|Rwanda is "The Land of a Thousand Hills"|
I met a young woman named Egidia. She was the picture of vibrancy and life to me--young, educated, articulate, and passionate about her work at the Kigali Memorial. Being curious, I decided to ask-
Egidia told me she was born in 1989. That struck a chord with me because I gave birth to a baby girl in 1989 (Lynn).
"Did you grow up in Kigali?"
Oh no, she explained. Her parents, Tutsis, fled to Uganda during the attack on the Tutsis by the Hutus in 1959.
"Oh, I see. So, when did you move to Rwanda?"
I have to admit that I was not prepared for her answer. She said "We came to Rwanda in July of 1994."
I had just viewed the film "Hotel Rwanda" again and finished reading literature on the Rwandan Genocide. I knew one of the world's worst atrocities took place between April and July of 1994 and that by the end of July, more than 800,000 people lay slaughtered across this small country (the size of Vermont). Bodies were left to decompose in fields, houses, churches, in the streets, and in latrines.
I knew Egidia would have been five years old, so I asked her...Do you remember what it was like then?
Then she said it. She said the phrase I will always remember...
"Do you mean when everything was nothing?"
Yes. That is what I meant. You see, Rwanda lay in ruins. There was no government, no streets, schools, hospitals, electricity, running water. No currency of any value. Many Hutus had fled to Congo (then Zaire). What was left was unconscionable devastation and death everywhere.
"Yes" she said. She had some memory of it. But mostly, she has decided to focus on the healing process.
Egidia is the personification of the healing and growth of this small country that has taken place in just 21 years. It is nothing short of remarkable to visit Kigali today and to see a clean, developed city with Hutus and Tutsis working together. The economy is doing well. It is indeed, a different world from the one that existed when Egidia and her parents made the journey back to their homeland at the end of the genocide of their people.
Today, the people of this small country generally do not refer to themselves as Hutu or Tutsi. They are Rwandans. Perpetrators of the genocide and survivors live and work alongside each other. Thousands of people have sought and received forgiveness. Kwibuka! The Kinyarwandan word for "remember" is a watchword throughout the countryside. Memorials are there to help all to never forget what happened here, and the story of remembering and rebuilding is as compelling as it is instructive.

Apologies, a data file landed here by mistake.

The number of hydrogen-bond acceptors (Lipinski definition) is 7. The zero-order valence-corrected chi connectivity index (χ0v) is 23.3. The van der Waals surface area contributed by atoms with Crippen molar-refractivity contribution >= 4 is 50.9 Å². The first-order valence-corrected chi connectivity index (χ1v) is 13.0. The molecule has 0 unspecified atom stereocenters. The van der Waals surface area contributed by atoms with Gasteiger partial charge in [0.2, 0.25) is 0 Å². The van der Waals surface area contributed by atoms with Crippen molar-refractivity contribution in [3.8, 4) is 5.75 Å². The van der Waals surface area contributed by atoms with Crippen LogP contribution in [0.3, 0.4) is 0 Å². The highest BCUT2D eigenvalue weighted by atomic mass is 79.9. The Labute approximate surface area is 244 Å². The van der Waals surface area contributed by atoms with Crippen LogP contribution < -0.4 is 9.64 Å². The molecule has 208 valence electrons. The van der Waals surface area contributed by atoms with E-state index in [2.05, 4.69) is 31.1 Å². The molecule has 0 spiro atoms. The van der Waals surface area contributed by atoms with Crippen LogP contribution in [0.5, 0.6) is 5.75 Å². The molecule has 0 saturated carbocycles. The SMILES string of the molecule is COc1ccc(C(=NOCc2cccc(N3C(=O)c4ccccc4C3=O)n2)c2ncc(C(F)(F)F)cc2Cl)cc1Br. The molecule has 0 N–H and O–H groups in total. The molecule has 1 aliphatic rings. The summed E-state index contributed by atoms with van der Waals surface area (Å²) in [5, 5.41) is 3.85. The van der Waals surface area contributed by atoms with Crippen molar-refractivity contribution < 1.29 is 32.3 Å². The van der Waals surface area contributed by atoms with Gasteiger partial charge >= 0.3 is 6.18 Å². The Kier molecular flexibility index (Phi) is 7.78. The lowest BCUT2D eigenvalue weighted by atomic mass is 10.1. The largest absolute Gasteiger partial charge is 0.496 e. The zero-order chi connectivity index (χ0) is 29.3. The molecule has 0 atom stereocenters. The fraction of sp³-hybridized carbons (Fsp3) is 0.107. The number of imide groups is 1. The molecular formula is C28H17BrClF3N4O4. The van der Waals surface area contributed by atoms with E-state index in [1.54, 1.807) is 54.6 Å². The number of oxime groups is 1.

|A picture of Kigall that I took in July of this year, 21 years later|
How will the northeastern part of Nigeria arise from the decimation and destruction it has experienced at the hands of Boko Haram? Once this terrorist group is defeated, many of our students will go back to their northern states and find "everything turned into nothing." Houses, schools, churches, and farms have been burned and destroyed. Millions have been displaced. More have been killed than we know. Our graduates, leaders for Nigeria, will need to be as resilient, strong, loving, forgiving, and wise as the Rwandans who have rebuilt their country.
What did the Rwandans do? How did they do it? What can we learn from them?
Stay tuned. We plan to spend our two-week immersion residency (in January 2016) in Rwanda with all 22 students of Cohort 1 of the DMin program. Egidia is helping us now to plan our activities, and she will be there to welcome us when we arrive. We will meet with key leaders from different sectors of society--especially and most importantly, the church where the Gospel and message of forgiveness offers the best and most powerful way forward. We will also meet with leaders of schools and officials in government and nonprofit organizations dedicated to the peace process. I believe we will return to Nigeria with many new deep understandings to help us as we march into Nigeria's future.